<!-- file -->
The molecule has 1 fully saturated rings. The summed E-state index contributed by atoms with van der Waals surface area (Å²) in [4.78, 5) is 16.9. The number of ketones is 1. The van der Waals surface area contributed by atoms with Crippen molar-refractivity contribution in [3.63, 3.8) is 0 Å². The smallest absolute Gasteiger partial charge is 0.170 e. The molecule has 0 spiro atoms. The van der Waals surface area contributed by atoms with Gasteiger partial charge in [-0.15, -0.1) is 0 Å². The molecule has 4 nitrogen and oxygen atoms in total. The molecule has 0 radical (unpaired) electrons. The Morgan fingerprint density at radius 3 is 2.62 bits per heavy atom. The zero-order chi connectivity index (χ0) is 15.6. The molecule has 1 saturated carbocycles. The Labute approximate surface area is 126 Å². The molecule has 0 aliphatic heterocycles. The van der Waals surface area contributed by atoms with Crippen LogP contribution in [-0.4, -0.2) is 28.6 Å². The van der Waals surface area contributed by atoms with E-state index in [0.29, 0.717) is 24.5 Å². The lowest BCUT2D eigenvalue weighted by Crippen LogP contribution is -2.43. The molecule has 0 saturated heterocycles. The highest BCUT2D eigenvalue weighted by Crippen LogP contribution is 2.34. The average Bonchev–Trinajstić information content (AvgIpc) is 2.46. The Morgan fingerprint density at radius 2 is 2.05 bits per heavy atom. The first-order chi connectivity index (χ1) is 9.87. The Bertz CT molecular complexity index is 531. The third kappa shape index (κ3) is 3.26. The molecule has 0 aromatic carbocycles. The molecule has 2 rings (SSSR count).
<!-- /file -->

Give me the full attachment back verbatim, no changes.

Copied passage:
The molecule has 1 fully saturated rings. The summed E-state index contributed by atoms with van der Waals surface area (Å²) in [4.78, 5) is 16.9. The number of ketones is 1. The van der Waals surface area contributed by atoms with Crippen molar-refractivity contribution in [3.63, 3.8) is 0 Å². The smallest absolute Gasteiger partial charge is 0.170 e. The molecule has 0 spiro atoms. The van der Waals surface area contributed by atoms with Gasteiger partial charge in [-0.15, -0.1) is 0 Å². The molecule has 4 nitrogen and oxygen atoms in total. The molecule has 0 radical (unpaired) electrons. The Morgan fingerprint density at radius 3 is 2.62 bits per heavy atom. The zero-order chi connectivity index (χ0) is 15.6. The molecule has 1 saturated carbocycles. The Labute approximate surface area is 126 Å². The molecule has 0 aliphatic heterocycles. The van der Waals surface area contributed by atoms with Crippen LogP contribution in [-0.4, -0.2) is 28.6 Å². The van der Waals surface area contributed by atoms with E-state index in [0.29, 0.717) is 24.5 Å². The lowest BCUT2D eigenvalue weighted by Crippen LogP contribution is -2.43. The molecule has 0 saturated heterocycles. The highest BCUT2D eigenvalue weighted by Crippen LogP contribution is 2.34. The average Bonchev–Trinajstić information content (AvgIpc) is 2.46. The Morgan fingerprint density at radius 2 is 2.05 bits per heavy atom. The first-order chi connectivity index (χ1) is 9.87. The Bertz CT molecular complexity index is 531. The third kappa shape index (κ3) is 3.26. The molecule has 0 aromatic carbocycles. The molecule has 2 rings (SSSR count).